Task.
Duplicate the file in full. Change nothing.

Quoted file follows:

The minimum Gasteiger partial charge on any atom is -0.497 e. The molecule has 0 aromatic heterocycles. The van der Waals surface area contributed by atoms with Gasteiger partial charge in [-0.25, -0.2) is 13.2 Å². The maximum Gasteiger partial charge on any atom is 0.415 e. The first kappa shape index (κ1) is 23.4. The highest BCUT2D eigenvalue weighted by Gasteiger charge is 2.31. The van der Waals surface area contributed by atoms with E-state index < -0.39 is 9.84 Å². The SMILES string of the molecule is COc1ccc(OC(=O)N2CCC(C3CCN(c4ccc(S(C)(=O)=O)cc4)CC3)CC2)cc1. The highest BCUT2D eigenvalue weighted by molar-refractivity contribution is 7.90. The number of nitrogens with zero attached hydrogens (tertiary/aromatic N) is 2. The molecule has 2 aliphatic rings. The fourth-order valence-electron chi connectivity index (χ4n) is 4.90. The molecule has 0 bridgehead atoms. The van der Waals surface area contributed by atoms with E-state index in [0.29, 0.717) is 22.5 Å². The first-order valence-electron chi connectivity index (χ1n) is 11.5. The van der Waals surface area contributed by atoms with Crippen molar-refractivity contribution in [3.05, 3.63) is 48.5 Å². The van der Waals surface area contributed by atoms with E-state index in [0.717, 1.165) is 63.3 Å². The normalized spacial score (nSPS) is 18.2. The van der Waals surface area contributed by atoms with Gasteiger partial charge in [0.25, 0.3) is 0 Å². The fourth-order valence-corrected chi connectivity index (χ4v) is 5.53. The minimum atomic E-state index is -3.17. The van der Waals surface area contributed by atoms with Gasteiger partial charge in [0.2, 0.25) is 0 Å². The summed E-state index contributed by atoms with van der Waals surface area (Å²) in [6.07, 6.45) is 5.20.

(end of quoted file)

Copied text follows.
The minimum Gasteiger partial charge on any atom is -0.497 e. The molecule has 0 aromatic heterocycles. The van der Waals surface area contributed by atoms with Gasteiger partial charge in [-0.25, -0.2) is 13.2 Å². The maximum Gasteiger partial charge on any atom is 0.415 e. The first kappa shape index (κ1) is 23.4. The highest BCUT2D eigenvalue weighted by Gasteiger charge is 2.31. The van der Waals surface area contributed by atoms with E-state index < -0.39 is 9.84 Å². The SMILES string of the molecule is COc1ccc(OC(=O)N2CCC(C3CCN(c4ccc(S(C)(=O)=O)cc4)CC3)CC2)cc1. The highest BCUT2D eigenvalue weighted by molar-refractivity contribution is 7.90. The number of nitrogens with zero attached hydrogens (tertiary/aromatic N) is 2. The molecule has 2 aliphatic rings. The fourth-order valence-electron chi connectivity index (χ4n) is 4.90. The molecule has 0 bridgehead atoms. The van der Waals surface area contributed by atoms with E-state index in [0.29, 0.717) is 22.5 Å². The first-order valence-electron chi connectivity index (χ1n) is 11.5. The van der Waals surface area contributed by atoms with Crippen molar-refractivity contribution in [3.05, 3.63) is 48.5 Å². The van der Waals surface area contributed by atoms with E-state index in [0.717, 1.165) is 63.3 Å². The normalized spacial score (nSPS) is 18.2. The van der Waals surface area contributed by atoms with Gasteiger partial charge in [0.25, 0.3) is 0 Å². The fourth-order valence-corrected chi connectivity index (χ4v) is 5.53. The minimum atomic E-state index is -3.17. The van der Waals surface area contributed by atoms with Gasteiger partial charge in [0.2, 0.25) is 0 Å². The summed E-state index contributed by atoms with van der Waals surface area (Å²) in [6.07, 6.45) is 5.20.